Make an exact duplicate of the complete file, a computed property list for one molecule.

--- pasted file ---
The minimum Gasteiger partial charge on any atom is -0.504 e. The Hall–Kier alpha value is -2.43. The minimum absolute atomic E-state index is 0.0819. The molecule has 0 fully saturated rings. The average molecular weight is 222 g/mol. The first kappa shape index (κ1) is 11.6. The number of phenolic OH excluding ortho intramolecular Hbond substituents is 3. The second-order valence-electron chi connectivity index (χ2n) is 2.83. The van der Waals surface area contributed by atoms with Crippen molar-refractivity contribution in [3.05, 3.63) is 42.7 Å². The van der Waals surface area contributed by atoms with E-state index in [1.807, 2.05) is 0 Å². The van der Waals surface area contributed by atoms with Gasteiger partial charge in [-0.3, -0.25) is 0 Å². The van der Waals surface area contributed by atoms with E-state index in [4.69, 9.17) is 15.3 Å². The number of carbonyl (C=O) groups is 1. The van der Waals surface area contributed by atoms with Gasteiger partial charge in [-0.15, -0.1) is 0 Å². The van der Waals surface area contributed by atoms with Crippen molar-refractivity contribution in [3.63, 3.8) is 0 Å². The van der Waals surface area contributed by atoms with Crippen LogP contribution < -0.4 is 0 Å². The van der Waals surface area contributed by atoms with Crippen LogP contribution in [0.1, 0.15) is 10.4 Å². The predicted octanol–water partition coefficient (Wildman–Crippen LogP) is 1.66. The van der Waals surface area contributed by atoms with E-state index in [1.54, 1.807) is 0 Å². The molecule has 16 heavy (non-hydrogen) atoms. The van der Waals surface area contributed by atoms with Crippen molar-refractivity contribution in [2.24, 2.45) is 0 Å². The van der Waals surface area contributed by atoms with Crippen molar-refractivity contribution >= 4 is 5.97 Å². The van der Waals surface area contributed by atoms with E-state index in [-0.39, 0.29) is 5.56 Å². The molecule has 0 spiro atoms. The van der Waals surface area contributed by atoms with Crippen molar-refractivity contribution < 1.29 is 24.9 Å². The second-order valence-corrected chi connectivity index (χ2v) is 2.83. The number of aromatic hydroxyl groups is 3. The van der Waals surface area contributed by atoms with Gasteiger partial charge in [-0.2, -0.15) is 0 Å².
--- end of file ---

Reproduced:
The minimum Gasteiger partial charge on any atom is -0.504 e. The Hall–Kier alpha value is -2.43. The minimum absolute atomic E-state index is 0.0819. The molecule has 0 fully saturated rings. The average molecular weight is 222 g/mol. The first kappa shape index (κ1) is 11.6. The number of phenolic OH excluding ortho intramolecular Hbond substituents is 3. The second-order valence-electron chi connectivity index (χ2n) is 2.83. The van der Waals surface area contributed by atoms with Crippen molar-refractivity contribution in [3.05, 3.63) is 42.7 Å². The van der Waals surface area contributed by atoms with E-state index in [1.807, 2.05) is 0 Å². The van der Waals surface area contributed by atoms with Gasteiger partial charge in [-0.3, -0.25) is 0 Å². The van der Waals surface area contributed by atoms with E-state index in [4.69, 9.17) is 15.3 Å². The number of carbonyl (C=O) groups is 1. The van der Waals surface area contributed by atoms with Gasteiger partial charge in [-0.15, -0.1) is 0 Å². The van der Waals surface area contributed by atoms with Crippen molar-refractivity contribution in [3.63, 3.8) is 0 Å². The van der Waals surface area contributed by atoms with Crippen LogP contribution < -0.4 is 0 Å². The van der Waals surface area contributed by atoms with Crippen LogP contribution in [0.1, 0.15) is 10.4 Å². The predicted octanol–water partition coefficient (Wildman–Crippen LogP) is 1.66. The van der Waals surface area contributed by atoms with E-state index in [1.54, 1.807) is 0 Å². The molecule has 16 heavy (non-hydrogen) atoms. The van der Waals surface area contributed by atoms with Crippen molar-refractivity contribution in [2.24, 2.45) is 0 Å². The van der Waals surface area contributed by atoms with Crippen molar-refractivity contribution >= 4 is 5.97 Å². The van der Waals surface area contributed by atoms with E-state index in [-0.39, 0.29) is 5.56 Å². The molecule has 0 spiro atoms. The van der Waals surface area contributed by atoms with Crippen molar-refractivity contribution < 1.29 is 24.9 Å². The second-order valence-corrected chi connectivity index (χ2v) is 2.83. The number of aromatic hydroxyl groups is 3. The van der Waals surface area contributed by atoms with Gasteiger partial charge in [-0.2, -0.15) is 0 Å².